Thanks to two LA-1-compatible interface ports, the Ayama 20000 network search engine (NSE) can break through tough data-transfer bottlenecks as well as expand network processor headroom. The NSEs support commercial network processors, including Intel's IXP2400, 2800, and 2850, and Applied Micro Circuits Corp.'s (AMCC) nP3700.
Dual LA-1 ports enable designers to split tasks between two NPUs, one for ingress and one for egress. According to Cypress Semiconductor, they're the only NSEs that can cascade ternary-CAM-based (TCAM-based) and algorithmic solutions. As a result, the search solution delivers very high performance for IPv6 applications at comparatively minimal cost.
Available with 9 or 18 Mbits of on-chip memory, the Ayama 20000 search engines can perform up to 266 million searches/s. The 9-Mbit version can hold up to 256k entries, while the 18-Mbit version doubles the number of entries. In addition, the chips include the company's unique Key Capture logic. Thus, designers can reuse portions of the search key, which conserves LA-1 port bandwidth. Each LA-1 port can handle up to 128 contexts and special age-assist tables to provide aging support (256k entries) for up to four tables.
Other features include an associative data manager. It optimizes the on-chip SRAM capacity by removing empty address space caused by wide entries, particularly for IPv6 addresses. In addition to the LA-1 ports, the main fast-link cascade bus interface on the Ayama 20000 chips allows the NSEs to connect to Ayama 10000-series NSEs for TCAM searches, as well as to the company's Sahasra 50000 NSEs for algorithmic searches.
The Ayama 20000 also supports an out-of-band interrupt-driven Result-Available Vector. This can save polling cycles for result retrieval.
Physically, the pin layout on the 1152-contact, 35- by 35-mm BGA package permits board designers to mount two quad-data-rate SRAMs on the flipside of the board in a "clamshell" format. The setup reduces routing complexity and minimizes the board space required for the subsystem. Able to perform associated data lookups for the network processor by accessing the external SRAM, the Ayama 20000 generates 24-bit wide SRAM addresses, and 32 bits are returned for each read access. The chip's core logic operates from a 1.2-V supply, while the I/O pins are compatible with 1.5-V HSTL and 2.5/1.8-V low-voltage CMOS circuits.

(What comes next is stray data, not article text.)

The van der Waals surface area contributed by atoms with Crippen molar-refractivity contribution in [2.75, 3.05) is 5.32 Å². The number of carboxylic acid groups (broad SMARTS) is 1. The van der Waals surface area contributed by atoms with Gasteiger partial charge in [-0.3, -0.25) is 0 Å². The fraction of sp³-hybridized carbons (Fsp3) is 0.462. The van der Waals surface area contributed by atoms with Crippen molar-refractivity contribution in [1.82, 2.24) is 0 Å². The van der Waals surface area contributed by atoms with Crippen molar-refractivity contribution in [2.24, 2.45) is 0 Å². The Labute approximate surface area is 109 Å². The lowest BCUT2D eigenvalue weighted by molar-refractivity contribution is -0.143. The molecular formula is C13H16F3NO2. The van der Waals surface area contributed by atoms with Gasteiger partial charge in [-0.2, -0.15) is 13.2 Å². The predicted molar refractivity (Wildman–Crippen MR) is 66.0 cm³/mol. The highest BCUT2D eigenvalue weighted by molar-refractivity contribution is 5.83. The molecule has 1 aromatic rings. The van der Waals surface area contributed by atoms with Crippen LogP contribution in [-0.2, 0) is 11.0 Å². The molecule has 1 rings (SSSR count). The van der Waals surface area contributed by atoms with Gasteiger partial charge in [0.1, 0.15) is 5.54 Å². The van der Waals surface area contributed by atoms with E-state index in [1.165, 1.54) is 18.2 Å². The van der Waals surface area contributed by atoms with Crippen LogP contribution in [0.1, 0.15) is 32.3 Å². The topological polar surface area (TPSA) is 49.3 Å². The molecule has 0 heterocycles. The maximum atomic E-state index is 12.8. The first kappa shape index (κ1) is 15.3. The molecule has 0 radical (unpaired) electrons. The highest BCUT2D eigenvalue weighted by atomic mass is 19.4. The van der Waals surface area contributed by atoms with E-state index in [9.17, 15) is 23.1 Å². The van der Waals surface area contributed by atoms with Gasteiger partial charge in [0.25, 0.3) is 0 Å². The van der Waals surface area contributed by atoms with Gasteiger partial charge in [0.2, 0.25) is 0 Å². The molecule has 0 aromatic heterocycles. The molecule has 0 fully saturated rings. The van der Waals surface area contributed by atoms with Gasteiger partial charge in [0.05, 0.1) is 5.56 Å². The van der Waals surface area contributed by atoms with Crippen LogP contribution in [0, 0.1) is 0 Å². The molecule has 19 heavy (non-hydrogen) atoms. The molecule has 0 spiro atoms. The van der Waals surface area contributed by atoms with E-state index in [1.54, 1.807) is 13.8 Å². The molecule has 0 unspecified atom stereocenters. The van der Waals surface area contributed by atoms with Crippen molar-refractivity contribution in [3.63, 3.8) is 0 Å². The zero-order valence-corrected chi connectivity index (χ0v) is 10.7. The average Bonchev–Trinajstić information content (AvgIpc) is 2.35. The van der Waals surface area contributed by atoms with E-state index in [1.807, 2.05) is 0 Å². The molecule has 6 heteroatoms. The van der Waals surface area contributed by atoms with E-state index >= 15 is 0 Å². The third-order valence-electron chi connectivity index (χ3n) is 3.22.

For software development, Cypress offers the Cynapse development platform. Among its components are reference applications, diagnostic code, application programming interfaces, simulation models, and device drivers. Also contained within the full reference design kit are development boards, data-plane macros for standard network processors, and Verilog, IBIS, and BSDL models. On top of that, a complete set of application notes will help speed time-to-market for routers, layer 2 and layer 3 switches, CMTS, DSLAM, and storage-area-network systems.
When it comes to Intel-based NPUs, Cynapse provides full interoperability on the IXDP2400 development platform. Cypress also supplies the foreign object model for integration. Similarly, for AMCC NPUs, Cypress offers a daughtercard that plugs into the nP3700 development kit and a reference design kit to accelerate product design.
Samples of the Ayama 20000 NSE are immediately available. In lots of 10,000 units, the 9-Mbit version sells for $175, while the 18-Mbit version costs $325.
Cypress Semiconductor Corp.